Zone 4 of the Agile Fluency™ model is all about optimizing systems by changing their organizational culture. Probably, this means moving toward sociocracy, to holacracy, or teal organizations. Teams understand business priorities and seek to collaborate with other teams to improve the overall value stream, thus propelling innovation in a self-organized manner.

The Agile Fluency ™ Model in Practice

There are two immediate applications of the Agile Fluency ™ Model that can support organizations on their voyage to becoming agile organizations:

The Agile Fluency ™ Diagnostic

The Agile Fluency ™ Diagnostic is a team-based workshop during which a team assesses its situation: from the levels of competence in agile practices to technical excellence to organizational debt and the resulting potential for improvements.

The diagnostic tool centers around a questionnaire comprising of seven questions each for the first three zones (from Focusing to Optimizing) that are answered by each team member. The answers range from ‘1/Never’ to ‘5/Always.’ Based on the distribution of individual answers, the Agile Fluency Diagnostic ™ provides a visualization of a team’s current status:

Agile Fluency Diagnostic ™ Results Berlin Product People GmbH

Once you run this practice with all teams regularly and you aggregate the team results you will create a data set over time that reflects the progress of your organization’s agile transition. Based on this analysis, we not only provide you with a detailed status report of your teams’ (and organization’s) strengths and weaknesses based on the Agile Fluency ™ model. We also identify specific areas of investment in agile practices, which will improve your organization’s return on previous, as well as suitable, future investments.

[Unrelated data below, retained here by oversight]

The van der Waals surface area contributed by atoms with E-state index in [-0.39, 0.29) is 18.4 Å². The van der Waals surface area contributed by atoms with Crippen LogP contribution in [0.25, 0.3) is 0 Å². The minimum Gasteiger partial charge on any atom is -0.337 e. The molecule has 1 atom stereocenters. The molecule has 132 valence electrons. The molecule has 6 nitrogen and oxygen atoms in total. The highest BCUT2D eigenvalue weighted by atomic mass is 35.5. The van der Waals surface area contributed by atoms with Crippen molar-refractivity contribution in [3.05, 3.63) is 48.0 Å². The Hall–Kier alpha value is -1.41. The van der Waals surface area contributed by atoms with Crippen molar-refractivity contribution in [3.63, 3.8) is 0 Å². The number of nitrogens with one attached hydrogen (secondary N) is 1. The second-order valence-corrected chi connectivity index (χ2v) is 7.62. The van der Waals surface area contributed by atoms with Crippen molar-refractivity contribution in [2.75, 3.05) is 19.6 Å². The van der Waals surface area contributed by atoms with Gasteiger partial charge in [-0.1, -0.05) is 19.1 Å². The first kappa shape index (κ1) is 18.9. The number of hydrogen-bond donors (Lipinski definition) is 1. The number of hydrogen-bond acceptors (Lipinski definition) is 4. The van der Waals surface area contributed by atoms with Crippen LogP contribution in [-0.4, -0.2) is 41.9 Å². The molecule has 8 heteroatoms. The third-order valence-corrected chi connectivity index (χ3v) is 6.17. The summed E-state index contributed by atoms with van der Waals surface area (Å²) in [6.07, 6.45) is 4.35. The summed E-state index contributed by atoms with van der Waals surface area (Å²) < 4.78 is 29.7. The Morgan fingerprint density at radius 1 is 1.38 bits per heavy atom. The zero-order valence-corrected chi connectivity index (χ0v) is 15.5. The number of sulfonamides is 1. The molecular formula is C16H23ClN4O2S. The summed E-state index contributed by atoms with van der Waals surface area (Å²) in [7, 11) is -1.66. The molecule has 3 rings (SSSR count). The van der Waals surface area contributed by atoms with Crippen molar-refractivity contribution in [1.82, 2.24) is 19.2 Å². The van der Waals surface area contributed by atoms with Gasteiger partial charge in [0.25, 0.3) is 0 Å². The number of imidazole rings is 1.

Learn more about how the Agile Fluency ™ Diagnostic workshop can support your organization in becoming agile.

The Agile Fluency ™ Game

The Agile Fluency ™ Game is a real-life simulation of how a team adopts agile practices—or fails at doing so—in the form of a European-style board game. The game was modeled after the beforementioned fluency patterns of successful agile teams.

Agile Fluency Game by Berlin Product People

The game is an ideal training exercise for new members of agile software development teams who haven’t yet worked with agile practices: developers, product managers, project managers, business analysts or designers.

The game is also very well suited for managers and executives who want to gain insight into themes like business agility, agile transformations or innovative product development practices in general. The Agile Fluency Game ™ does not require specific software development knowledge as a prerequisite for a successful participation.

Learn more about how the Agile Fluency ™ Game can support your organization in becoming agile.

Conclusion: The Agile Fluency ™ Model

The Agile Fluency ™ Model reveals two insights:

  1. There is no checklist-based methodology available that guarantees success if only sufficient resources are allocated to becoming agile. Becoming agile is indeed a journey and each organization’s path is unique, depending on its size, the industry, its history, its organization patterns—to name a few factors in this complex equation.
  2. The goal of becoming agile is not some organizational Nirwana. Not every organization is supposed to morph into a Semco-like entity. It is a valid goal for any organization to become fluent in ‘agile’ in zone two. The Agile Fluency ™ Model can support your organization’s journey compellingly.